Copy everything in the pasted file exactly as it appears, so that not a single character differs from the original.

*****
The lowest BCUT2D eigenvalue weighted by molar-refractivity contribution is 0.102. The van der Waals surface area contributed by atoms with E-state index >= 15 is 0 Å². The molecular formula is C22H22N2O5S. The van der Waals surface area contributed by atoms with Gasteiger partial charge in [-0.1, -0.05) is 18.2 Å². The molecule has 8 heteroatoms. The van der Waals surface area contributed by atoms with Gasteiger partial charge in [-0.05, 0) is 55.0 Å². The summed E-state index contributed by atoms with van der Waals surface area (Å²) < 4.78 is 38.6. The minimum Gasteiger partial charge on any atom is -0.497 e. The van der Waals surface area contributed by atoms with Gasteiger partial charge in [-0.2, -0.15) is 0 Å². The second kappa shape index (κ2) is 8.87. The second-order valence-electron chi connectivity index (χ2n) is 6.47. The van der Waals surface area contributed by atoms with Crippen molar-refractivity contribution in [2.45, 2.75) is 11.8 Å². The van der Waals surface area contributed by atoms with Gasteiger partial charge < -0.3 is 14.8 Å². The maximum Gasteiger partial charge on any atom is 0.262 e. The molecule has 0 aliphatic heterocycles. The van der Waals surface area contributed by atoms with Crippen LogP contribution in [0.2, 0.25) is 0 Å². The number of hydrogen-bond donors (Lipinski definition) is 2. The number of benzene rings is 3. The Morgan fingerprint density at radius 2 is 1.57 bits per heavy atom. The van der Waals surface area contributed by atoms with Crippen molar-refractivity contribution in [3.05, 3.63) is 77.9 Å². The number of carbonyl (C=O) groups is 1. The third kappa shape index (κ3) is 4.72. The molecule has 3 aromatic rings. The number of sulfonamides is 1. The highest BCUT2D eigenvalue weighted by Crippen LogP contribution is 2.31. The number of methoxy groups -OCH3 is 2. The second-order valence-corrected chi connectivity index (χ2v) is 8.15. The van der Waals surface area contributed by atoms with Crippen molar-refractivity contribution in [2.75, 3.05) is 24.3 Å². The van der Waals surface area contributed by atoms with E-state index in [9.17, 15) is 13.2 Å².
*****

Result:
The lowest BCUT2D eigenvalue weighted by molar-refractivity contribution is 0.102. The van der Waals surface area contributed by atoms with E-state index >= 15 is 0 Å². The molecular formula is C22H22N2O5S. The van der Waals surface area contributed by atoms with Gasteiger partial charge in [-0.1, -0.05) is 18.2 Å². The molecule has 8 heteroatoms. The van der Waals surface area contributed by atoms with Gasteiger partial charge in [-0.05, 0) is 55.0 Å². The summed E-state index contributed by atoms with van der Waals surface area (Å²) < 4.78 is 38.6. The minimum Gasteiger partial charge on any atom is -0.497 e. The van der Waals surface area contributed by atoms with Gasteiger partial charge in [-0.2, -0.15) is 0 Å². The second kappa shape index (κ2) is 8.87. The second-order valence-electron chi connectivity index (χ2n) is 6.47. The van der Waals surface area contributed by atoms with Crippen molar-refractivity contribution in [2.45, 2.75) is 11.8 Å². The van der Waals surface area contributed by atoms with Gasteiger partial charge < -0.3 is 14.8 Å². The maximum Gasteiger partial charge on any atom is 0.262 e. The molecule has 0 aliphatic heterocycles. The van der Waals surface area contributed by atoms with Crippen LogP contribution in [0.2, 0.25) is 0 Å². The number of hydrogen-bond donors (Lipinski definition) is 2. The number of benzene rings is 3. The Morgan fingerprint density at radius 2 is 1.57 bits per heavy atom. The van der Waals surface area contributed by atoms with Crippen molar-refractivity contribution in [3.05, 3.63) is 77.9 Å². The number of carbonyl (C=O) groups is 1. The third kappa shape index (κ3) is 4.72. The molecule has 3 aromatic rings. The number of sulfonamides is 1. The highest BCUT2D eigenvalue weighted by Crippen LogP contribution is 2.31. The number of methoxy groups -OCH3 is 2. The second-order valence-corrected chi connectivity index (χ2v) is 8.15. The van der Waals surface area contributed by atoms with Crippen molar-refractivity contribution in [2.75, 3.05) is 24.3 Å². The van der Waals surface area contributed by atoms with E-state index in [9.17, 15) is 13.2 Å².